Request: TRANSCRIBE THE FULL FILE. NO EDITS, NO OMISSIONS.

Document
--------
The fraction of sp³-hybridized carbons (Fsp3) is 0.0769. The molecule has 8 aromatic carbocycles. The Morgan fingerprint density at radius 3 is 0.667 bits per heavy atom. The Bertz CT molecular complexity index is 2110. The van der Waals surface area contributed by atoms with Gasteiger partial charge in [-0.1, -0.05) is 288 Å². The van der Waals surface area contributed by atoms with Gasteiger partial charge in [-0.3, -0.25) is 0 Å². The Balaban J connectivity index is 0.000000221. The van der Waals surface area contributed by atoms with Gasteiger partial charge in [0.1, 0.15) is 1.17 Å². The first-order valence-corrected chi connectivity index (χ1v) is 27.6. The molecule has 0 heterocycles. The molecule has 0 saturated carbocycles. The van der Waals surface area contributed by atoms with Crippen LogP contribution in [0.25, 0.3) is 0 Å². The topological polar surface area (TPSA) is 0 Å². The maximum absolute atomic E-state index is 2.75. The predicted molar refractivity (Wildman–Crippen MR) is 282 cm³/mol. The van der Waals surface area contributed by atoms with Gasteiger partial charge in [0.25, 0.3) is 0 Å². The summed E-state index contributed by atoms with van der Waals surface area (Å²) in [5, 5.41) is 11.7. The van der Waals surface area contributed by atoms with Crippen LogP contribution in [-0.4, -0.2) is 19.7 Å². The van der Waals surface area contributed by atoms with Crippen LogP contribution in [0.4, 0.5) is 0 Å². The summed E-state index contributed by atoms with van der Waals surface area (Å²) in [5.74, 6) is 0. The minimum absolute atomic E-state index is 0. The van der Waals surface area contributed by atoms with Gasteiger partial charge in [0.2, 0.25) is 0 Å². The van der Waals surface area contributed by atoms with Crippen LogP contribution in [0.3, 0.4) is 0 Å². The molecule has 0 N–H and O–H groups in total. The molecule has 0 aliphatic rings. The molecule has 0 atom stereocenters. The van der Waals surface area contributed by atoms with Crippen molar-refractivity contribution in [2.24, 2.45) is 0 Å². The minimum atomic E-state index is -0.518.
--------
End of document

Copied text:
The fraction of sp³-hybridized carbons (Fsp3) is 0.0769. The molecule has 8 aromatic carbocycles. The Morgan fingerprint density at radius 3 is 0.667 bits per heavy atom. The Bertz CT molecular complexity index is 2110. The van der Waals surface area contributed by atoms with Gasteiger partial charge in [-0.1, -0.05) is 288 Å². The van der Waals surface area contributed by atoms with Gasteiger partial charge in [-0.3, -0.25) is 0 Å². The Balaban J connectivity index is 0.000000221. The van der Waals surface area contributed by atoms with Gasteiger partial charge in [0.1, 0.15) is 1.17 Å². The first-order valence-corrected chi connectivity index (χ1v) is 27.6. The molecule has 0 heterocycles. The molecule has 0 saturated carbocycles. The van der Waals surface area contributed by atoms with Crippen LogP contribution in [0.25, 0.3) is 0 Å². The topological polar surface area (TPSA) is 0 Å². The maximum absolute atomic E-state index is 2.75. The predicted molar refractivity (Wildman–Crippen MR) is 282 cm³/mol. The van der Waals surface area contributed by atoms with Gasteiger partial charge in [0.25, 0.3) is 0 Å². The summed E-state index contributed by atoms with van der Waals surface area (Å²) in [5, 5.41) is 11.7. The van der Waals surface area contributed by atoms with Crippen LogP contribution in [-0.4, -0.2) is 19.7 Å². The van der Waals surface area contributed by atoms with Crippen LogP contribution in [0.4, 0.5) is 0 Å². The summed E-state index contributed by atoms with van der Waals surface area (Å²) in [5.74, 6) is 0. The minimum absolute atomic E-state index is 0. The van der Waals surface area contributed by atoms with Gasteiger partial charge in [0.2, 0.25) is 0 Å². The van der Waals surface area contributed by atoms with Crippen LogP contribution in [0.3, 0.4) is 0 Å². The molecule has 0 N–H and O–H groups in total. The molecule has 0 aliphatic rings. The molecule has 0 atom stereocenters. The van der Waals surface area contributed by atoms with Crippen molar-refractivity contribution in [2.24, 2.45) is 0 Å². The minimum atomic E-state index is -0.518.